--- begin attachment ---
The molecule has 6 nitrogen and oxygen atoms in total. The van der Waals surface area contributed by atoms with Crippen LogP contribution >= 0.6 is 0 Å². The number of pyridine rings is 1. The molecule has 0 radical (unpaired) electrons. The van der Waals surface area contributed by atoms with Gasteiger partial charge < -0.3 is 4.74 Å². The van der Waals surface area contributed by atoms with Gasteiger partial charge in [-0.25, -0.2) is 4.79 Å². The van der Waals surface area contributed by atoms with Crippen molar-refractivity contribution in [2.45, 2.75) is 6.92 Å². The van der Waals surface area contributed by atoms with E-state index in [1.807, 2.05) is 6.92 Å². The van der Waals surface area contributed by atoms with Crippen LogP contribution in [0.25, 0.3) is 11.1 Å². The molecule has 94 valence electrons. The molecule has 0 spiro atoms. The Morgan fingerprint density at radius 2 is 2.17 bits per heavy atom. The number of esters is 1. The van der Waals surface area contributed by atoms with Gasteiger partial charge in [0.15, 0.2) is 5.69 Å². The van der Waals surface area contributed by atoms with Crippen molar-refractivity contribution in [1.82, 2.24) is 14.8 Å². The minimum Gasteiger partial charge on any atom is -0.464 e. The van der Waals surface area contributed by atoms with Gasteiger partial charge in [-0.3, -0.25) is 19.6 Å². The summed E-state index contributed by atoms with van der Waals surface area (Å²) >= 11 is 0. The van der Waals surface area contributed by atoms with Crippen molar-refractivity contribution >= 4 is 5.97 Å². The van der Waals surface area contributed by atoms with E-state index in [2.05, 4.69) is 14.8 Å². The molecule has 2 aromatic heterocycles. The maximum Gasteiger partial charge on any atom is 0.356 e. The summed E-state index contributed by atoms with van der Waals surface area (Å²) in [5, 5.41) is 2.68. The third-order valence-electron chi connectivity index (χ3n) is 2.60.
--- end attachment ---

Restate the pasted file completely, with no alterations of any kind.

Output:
The molecule has 6 nitrogen and oxygen atoms in total. The van der Waals surface area contributed by atoms with Crippen LogP contribution >= 0.6 is 0 Å². The number of pyridine rings is 1. The molecule has 0 radical (unpaired) electrons. The van der Waals surface area contributed by atoms with Gasteiger partial charge < -0.3 is 4.74 Å². The van der Waals surface area contributed by atoms with Gasteiger partial charge in [-0.25, -0.2) is 4.79 Å². The van der Waals surface area contributed by atoms with Crippen molar-refractivity contribution in [2.45, 2.75) is 6.92 Å². The van der Waals surface area contributed by atoms with E-state index in [1.807, 2.05) is 6.92 Å². The van der Waals surface area contributed by atoms with Crippen LogP contribution in [0.25, 0.3) is 11.1 Å². The molecule has 94 valence electrons. The molecule has 0 spiro atoms. The Morgan fingerprint density at radius 2 is 2.17 bits per heavy atom. The number of esters is 1. The van der Waals surface area contributed by atoms with Gasteiger partial charge in [0.15, 0.2) is 5.69 Å². The van der Waals surface area contributed by atoms with Crippen molar-refractivity contribution in [1.82, 2.24) is 14.8 Å². The minimum Gasteiger partial charge on any atom is -0.464 e. The van der Waals surface area contributed by atoms with Gasteiger partial charge in [-0.3, -0.25) is 19.6 Å². The summed E-state index contributed by atoms with van der Waals surface area (Å²) >= 11 is 0. The van der Waals surface area contributed by atoms with Crippen molar-refractivity contribution >= 4 is 5.97 Å². The van der Waals surface area contributed by atoms with E-state index in [2.05, 4.69) is 14.8 Å². The molecule has 2 aromatic heterocycles. The maximum Gasteiger partial charge on any atom is 0.356 e. The summed E-state index contributed by atoms with van der Waals surface area (Å²) in [5, 5.41) is 2.68. The third-order valence-electron chi connectivity index (χ3n) is 2.60.